I remember Leonard Cohen well from the Chelsea Hotel. This story has sex in it.
Not between me and him. Between him and a woman friend of mine who I’ll call S. To be honest, though, there was no sex in that there was no happy ending in the traditional sense. She was hardly a blushing flower and in fact had the terrible habit of picking up guys in the subway. She picked up him in the Spanish restaurant that I believe still sits downstairs. They went up to his room, but she wasn’t equipped to deal with the prodigious size of Cohen’s member. She couldn’t complete the act.
No wonder his songs are so bitter.
If the act was completed by the usual other means, she didn’t say. All I know is that the blow job described in his song “Chelsea Hotel #2” was delivered by Janis Joplin.
In the early 1990s he did an interview in which this Q & A occurred:
“Who are your best male friend and your best female friend?”
“My 12-inch dick.”
According to S, that was no exaggeration.
Now, how does that take us to me? In the early 1970s, probably 1972, I interviewed him at the Chelsea Hotel, which is famous as the place where rock stars stayed while playing New York as well as for being the hostelry where hip New York guys scurried off to while escaping wives and girlfriends. Or to murder them, as in Sid and Nancy.
And a host of literary figures too, something that is easily found on Google.
Cohen didn’t give interviews those days, but he gave one to me, probably because I wrote a good review of one of his concerts either that year or the one before in the New York Times. I met him in his room, the same room he took S. The Chelsea rented out a large proportion on a semi-permanent basis to artists.
They rented one to me for a summer, but I didn’t stay longer than that. I left after making a mistake while lighting the gas oven and blowing myself across the room and burning all the hair off the front of my body. Luckily I had pants on.
When I took the room I had the choice of either an air conditioner or a set of the famous French doors opening on the famous wrought iron balcony. Of course I took the doors. It was wretched hot in the summer of 1971 and I slept with the doors open. The guy next door, also a long-term renter, had two golden retrievers who had the run of the balcony and used to visit me with their wet noses in the middle of the night.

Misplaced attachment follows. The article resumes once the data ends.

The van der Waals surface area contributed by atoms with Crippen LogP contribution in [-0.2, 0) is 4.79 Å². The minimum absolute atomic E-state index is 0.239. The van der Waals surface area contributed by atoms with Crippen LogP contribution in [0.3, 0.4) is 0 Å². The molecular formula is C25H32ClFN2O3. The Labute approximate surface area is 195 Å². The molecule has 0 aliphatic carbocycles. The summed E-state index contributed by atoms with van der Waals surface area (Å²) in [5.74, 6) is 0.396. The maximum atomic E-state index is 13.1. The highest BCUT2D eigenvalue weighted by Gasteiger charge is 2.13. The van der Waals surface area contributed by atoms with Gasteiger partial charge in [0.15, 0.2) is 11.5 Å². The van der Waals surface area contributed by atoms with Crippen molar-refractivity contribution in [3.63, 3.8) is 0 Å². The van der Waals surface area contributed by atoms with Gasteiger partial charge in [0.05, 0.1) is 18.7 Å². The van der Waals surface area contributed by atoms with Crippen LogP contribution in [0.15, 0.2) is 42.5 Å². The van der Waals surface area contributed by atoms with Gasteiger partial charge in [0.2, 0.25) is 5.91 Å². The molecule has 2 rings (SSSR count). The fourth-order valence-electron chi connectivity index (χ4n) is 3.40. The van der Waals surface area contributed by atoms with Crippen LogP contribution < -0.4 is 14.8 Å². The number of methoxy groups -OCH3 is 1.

Fortunately, I grew up on a farm and was accustomed to wet noses.
So, Leonard Cohen. I went up to his room, which was on the opposite side of the building from me, the south side. He had one of the artists’ (artists as in painters) rooms into which amazing light poured through large windows.
The room was single and large. The only furniture was a small kitchen table with two straight-backed chairs, and a bed, which was unmade. There was smoke and dust in the room, and a vertical shaft of brilliant light bisected the room, making the smoke and dust glow like a light saber. Leonard took the two chairs and arranged them facing one another, looking across the shaft of light.
Tell me about theater.
That was how we talked. We talked about his habit of using real peoples’ names in his songs. There was a Suzanne. There was a Marianne. And we talked about a song he had just written, “Chelsea Hotel #2.” As you recall, the first verse goes
“I remember you well in the Chelsea Hotel,
you were talking so brave and so sweet,
giving me head on the unmade bed,
while the limousines wait in the street.
“Those were the reasons and that was New York,
we were running for the money and the flesh.
And that was called love for the workers in song
probably still is for those of them left.”
He recited the verse to me, adding emphasis at two points. When the line came about the unmade bed, he nodded in the direction of the unmade bed. And when he recited “that was called love for the workers in song, probably still is for those of them left,” he gave me a little smile and a knowing look.
There were few workers in song left in the early 1970s, few good lyricists. He sensed that I knew. New York Times rock critics are expected to know these things. The disappearance of them was one reason I gave up the rock beat a few years later to write mystery and suspense novels. What workers in song were there? Give me a good literary analysis of “YMCA.”
The complaint thought stuck with him. Much later, in the song “The Future,” he mentioned “the lousy little poets comin' round tryin' to sound like Charlie Manson."
So Leonard Cohen of the enormous talent and even bigger dick was really ticked off about how few if any others could match him, at least in the first.
We hit it off, and when we were done talking he locked up the room and, without luggage which I presume he sent ahead, he got into a cab for Kennedy Airport. He was on his way to the Aegean, where he either had a place or stayed with someone and doubtless there was a Suzanne or somebody else to write songs about. I took his picture in the back seat and he dropped me off in Midtown, where I worked.
I never saw him again. I never saw S again either. I have picture of both. But not together, which would have been priceless.
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